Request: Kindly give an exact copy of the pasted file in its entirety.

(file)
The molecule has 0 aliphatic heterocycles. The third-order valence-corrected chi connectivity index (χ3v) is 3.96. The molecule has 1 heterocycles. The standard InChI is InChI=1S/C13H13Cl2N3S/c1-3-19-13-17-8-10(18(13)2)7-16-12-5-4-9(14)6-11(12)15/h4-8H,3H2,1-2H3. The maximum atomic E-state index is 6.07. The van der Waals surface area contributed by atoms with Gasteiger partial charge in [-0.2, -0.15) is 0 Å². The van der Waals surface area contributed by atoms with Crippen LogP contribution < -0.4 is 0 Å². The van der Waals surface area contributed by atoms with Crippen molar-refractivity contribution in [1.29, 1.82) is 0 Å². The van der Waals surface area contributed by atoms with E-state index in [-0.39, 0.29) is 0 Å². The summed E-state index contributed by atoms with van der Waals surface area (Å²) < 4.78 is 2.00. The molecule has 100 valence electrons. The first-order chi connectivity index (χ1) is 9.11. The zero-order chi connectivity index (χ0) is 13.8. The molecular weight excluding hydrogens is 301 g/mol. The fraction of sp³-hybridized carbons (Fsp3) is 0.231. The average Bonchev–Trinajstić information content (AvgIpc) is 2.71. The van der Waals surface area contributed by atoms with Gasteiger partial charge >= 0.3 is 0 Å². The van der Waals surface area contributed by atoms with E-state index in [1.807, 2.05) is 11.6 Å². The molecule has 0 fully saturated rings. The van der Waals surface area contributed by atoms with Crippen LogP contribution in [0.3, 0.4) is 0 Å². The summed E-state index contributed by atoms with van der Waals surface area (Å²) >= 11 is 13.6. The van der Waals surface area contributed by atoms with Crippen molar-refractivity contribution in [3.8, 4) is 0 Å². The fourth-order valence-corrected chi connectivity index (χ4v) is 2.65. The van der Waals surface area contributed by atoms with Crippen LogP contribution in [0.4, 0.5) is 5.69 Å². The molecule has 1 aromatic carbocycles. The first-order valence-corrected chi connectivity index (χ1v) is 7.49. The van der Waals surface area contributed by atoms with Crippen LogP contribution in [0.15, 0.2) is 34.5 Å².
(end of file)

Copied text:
The molecule has 0 aliphatic heterocycles. The third-order valence-corrected chi connectivity index (χ3v) is 3.96. The molecule has 1 heterocycles. The standard InChI is InChI=1S/C13H13Cl2N3S/c1-3-19-13-17-8-10(18(13)2)7-16-12-5-4-9(14)6-11(12)15/h4-8H,3H2,1-2H3. The maximum atomic E-state index is 6.07. The van der Waals surface area contributed by atoms with Gasteiger partial charge in [-0.2, -0.15) is 0 Å². The van der Waals surface area contributed by atoms with Crippen LogP contribution < -0.4 is 0 Å². The van der Waals surface area contributed by atoms with Crippen molar-refractivity contribution in [1.29, 1.82) is 0 Å². The van der Waals surface area contributed by atoms with E-state index in [-0.39, 0.29) is 0 Å². The summed E-state index contributed by atoms with van der Waals surface area (Å²) < 4.78 is 2.00. The molecule has 100 valence electrons. The first-order chi connectivity index (χ1) is 9.11. The zero-order chi connectivity index (χ0) is 13.8. The molecular weight excluding hydrogens is 301 g/mol. The fraction of sp³-hybridized carbons (Fsp3) is 0.231. The average Bonchev–Trinajstić information content (AvgIpc) is 2.71. The van der Waals surface area contributed by atoms with Gasteiger partial charge >= 0.3 is 0 Å². The van der Waals surface area contributed by atoms with E-state index in [1.807, 2.05) is 11.6 Å². The molecule has 0 fully saturated rings. The van der Waals surface area contributed by atoms with Crippen LogP contribution in [0.3, 0.4) is 0 Å². The summed E-state index contributed by atoms with van der Waals surface area (Å²) >= 11 is 13.6. The van der Waals surface area contributed by atoms with Crippen molar-refractivity contribution in [3.8, 4) is 0 Å². The fourth-order valence-corrected chi connectivity index (χ4v) is 2.65. The van der Waals surface area contributed by atoms with Crippen LogP contribution in [0.4, 0.5) is 5.69 Å². The molecule has 1 aromatic carbocycles. The first-order valence-corrected chi connectivity index (χ1v) is 7.49. The van der Waals surface area contributed by atoms with Crippen LogP contribution in [0.15, 0.2) is 34.5 Å².